Characteristics of Modern Science

By David McGuffin
Modern science was birthed out of the advancements of the Renaissance and the age of reason.

Although there are various answers regarding defining the modern science and its beginning, based on different historical interpretations, the characteristics of modern science remain similar regardless of the historical timelines. The earliest dates for the birth of modern science range from the High Middle Ages in 1277 through the 17th century. Some historians cite a second scientific revolution to have occurred in the early 20th century with the advent of quantum physics.

Observability

As opposed to medieval science, which hailed theology and metaphysics as the pinnacle of scientific knowledge, modern science only references natural objects which can be perceived by the five senses or can be perceived with the aid of instruments. As a result, methods of observation have also led to developing branches of science that deal only with theoretical components, such as quantum physics and some parts of astronomy. Once facts have been observed, tested and retested, scientists try to arrange their observations in the format of expressions referred to as scientific laws. Observations which cannot yet be tested and proven on a consistent basis are referred to as scientific theory.

Scientific Method

The scientific method is another important component of modern science, as it describes the objective basis for testing and communicating results from scientific investigations. Using the scientific method, a scientist will form an educated guess regarding the outcome of a process or experiment and then use various tests, which isolate one or more variables, in order to obtain an objective and certifiable outcome. If the hypothesis does not match up with the conclusion of the experiment, then the hypothesis must be modified to meet the outcomes.

Mathematics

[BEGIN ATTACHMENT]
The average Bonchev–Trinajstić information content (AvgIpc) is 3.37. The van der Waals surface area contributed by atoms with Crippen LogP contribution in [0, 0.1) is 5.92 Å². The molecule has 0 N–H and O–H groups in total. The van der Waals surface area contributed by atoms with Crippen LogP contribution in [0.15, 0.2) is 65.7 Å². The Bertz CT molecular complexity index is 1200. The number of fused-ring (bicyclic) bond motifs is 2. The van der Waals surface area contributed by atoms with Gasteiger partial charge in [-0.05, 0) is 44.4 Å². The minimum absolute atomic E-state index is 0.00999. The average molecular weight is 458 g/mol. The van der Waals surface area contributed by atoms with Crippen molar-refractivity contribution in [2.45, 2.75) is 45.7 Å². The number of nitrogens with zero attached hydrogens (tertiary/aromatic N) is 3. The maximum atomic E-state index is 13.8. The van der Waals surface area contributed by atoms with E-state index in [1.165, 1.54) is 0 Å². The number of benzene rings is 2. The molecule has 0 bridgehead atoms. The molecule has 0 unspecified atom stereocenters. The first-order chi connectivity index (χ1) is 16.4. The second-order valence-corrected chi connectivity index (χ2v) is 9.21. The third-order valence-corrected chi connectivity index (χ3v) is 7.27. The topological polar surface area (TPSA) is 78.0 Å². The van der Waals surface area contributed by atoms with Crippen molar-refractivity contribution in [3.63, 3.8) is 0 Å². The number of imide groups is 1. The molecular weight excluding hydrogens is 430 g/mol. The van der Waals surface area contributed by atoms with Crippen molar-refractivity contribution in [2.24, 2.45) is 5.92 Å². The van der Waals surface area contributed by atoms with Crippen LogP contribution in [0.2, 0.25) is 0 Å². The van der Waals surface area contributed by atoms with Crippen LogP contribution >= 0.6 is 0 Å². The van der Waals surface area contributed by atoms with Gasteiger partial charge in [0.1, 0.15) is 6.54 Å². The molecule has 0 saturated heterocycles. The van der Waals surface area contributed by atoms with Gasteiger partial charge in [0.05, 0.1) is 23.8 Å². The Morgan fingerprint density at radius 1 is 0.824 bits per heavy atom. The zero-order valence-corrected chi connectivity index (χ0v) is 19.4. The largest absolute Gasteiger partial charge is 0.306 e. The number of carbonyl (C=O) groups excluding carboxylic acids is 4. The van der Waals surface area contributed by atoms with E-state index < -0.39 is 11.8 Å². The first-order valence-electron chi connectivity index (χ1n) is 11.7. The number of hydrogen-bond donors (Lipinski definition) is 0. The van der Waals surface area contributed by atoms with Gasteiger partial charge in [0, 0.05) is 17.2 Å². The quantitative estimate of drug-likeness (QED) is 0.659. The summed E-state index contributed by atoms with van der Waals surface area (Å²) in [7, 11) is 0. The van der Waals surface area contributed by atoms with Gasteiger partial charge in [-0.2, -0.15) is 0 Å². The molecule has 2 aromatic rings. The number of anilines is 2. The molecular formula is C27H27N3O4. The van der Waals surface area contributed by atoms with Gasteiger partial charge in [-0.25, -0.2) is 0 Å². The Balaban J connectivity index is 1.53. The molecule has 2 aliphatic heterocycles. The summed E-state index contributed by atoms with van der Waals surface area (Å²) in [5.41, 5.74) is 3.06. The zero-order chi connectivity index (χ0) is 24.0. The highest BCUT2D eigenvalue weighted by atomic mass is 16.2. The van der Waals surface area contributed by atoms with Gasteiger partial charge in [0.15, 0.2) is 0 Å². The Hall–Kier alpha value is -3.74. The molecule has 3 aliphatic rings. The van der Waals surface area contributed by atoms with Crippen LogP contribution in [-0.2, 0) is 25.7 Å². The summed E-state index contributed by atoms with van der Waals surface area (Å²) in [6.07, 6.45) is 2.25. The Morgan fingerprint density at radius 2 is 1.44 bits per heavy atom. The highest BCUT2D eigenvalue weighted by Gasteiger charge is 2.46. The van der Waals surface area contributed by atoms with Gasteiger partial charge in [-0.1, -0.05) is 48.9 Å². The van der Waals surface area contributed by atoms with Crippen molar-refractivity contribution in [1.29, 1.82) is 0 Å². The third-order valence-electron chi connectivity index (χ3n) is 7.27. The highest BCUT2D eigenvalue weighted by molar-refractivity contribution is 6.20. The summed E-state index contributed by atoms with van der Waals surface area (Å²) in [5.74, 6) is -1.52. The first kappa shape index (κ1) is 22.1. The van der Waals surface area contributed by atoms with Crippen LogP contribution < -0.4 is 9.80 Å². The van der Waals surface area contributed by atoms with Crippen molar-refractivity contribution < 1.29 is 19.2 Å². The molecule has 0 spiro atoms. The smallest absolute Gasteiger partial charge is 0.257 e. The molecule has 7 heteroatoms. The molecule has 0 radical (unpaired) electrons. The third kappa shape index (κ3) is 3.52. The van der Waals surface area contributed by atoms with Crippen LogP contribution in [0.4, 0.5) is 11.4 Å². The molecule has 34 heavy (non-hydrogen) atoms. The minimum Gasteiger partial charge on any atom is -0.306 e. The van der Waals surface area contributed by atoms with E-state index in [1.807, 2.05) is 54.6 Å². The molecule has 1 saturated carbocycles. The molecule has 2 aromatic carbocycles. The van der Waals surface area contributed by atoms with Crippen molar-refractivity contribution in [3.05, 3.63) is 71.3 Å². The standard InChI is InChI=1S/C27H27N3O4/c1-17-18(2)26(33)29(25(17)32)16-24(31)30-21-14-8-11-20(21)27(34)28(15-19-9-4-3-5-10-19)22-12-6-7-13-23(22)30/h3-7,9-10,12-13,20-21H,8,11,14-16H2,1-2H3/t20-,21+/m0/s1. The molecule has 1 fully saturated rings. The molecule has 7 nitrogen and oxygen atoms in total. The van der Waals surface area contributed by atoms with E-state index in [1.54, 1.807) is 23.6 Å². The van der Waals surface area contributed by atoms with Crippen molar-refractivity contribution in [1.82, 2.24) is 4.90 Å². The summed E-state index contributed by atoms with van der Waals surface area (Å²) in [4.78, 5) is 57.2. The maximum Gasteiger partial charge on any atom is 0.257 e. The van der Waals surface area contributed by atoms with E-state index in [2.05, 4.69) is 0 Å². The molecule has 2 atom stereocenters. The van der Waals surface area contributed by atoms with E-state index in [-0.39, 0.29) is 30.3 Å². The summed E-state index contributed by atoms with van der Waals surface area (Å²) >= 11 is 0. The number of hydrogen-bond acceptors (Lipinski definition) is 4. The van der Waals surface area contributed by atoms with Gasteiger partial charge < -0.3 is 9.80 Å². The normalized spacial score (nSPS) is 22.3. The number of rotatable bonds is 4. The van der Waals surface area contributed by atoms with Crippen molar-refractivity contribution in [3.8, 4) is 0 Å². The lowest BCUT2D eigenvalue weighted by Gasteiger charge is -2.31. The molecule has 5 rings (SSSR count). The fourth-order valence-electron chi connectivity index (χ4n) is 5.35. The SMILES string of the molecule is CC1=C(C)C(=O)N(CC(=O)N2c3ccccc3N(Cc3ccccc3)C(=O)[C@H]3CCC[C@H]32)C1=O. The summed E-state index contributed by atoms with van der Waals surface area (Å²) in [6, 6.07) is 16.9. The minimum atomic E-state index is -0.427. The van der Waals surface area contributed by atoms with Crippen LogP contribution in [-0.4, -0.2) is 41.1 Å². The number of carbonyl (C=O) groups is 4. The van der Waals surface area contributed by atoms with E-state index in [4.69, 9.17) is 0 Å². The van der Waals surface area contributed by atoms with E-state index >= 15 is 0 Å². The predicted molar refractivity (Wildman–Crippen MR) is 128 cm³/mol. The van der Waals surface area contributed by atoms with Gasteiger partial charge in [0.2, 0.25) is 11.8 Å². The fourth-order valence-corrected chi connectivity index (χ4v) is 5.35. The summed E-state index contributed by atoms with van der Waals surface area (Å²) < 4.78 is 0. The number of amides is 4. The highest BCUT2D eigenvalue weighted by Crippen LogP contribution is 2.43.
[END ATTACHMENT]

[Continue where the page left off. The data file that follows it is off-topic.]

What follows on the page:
A strong emphasis on mathematics over philosophy, symbols and attitudes is another hallmark characteristic of modern science that goes hand-in-hand with observability and the scientific method. For example, in the Middle Ages, until the time of Galileo Galilei, the Earth was thought to be the center of the universe because of the attitude and symbolic importance of humans being at the center of everything and its religious implications, which were expounded upon by the church. However, Galileo's use of math sparked one of the foundations of modern science in that it replaced philosophy and speculation with objective observation. Isaac Newton, one of the fathers of modern science, further solidified the importance of mathematics in theorizing that the entire universe could be explained through the use of mathematical models.

Two Types of Science

Modern science can be divided into two different branches, which are known as applied science and pure science. Pure science describes the science of discovery. Applied science describes the process of developing new technology and products for consumers and often results from the experiments and theories of pure science. While both branches of science utilize the powers of observation, the scientific method and mathematics, pure science is more concerned with expanding and testing the existing body of scientific knowledge while applied science seeks to put that knowledge to use.

About the Author

David McGuffin is a writer from Asheville, N.C. and began writing professionally in 2009. He has Bachelor of Arts degrees from the University of North Carolina, Asheville and Montreat College in history and music, and a Bachelor of Science in outdoor education. McGuffin is recognized as an Undergraduate Research Scholar for publishing original research on postmodern music theory and analysis.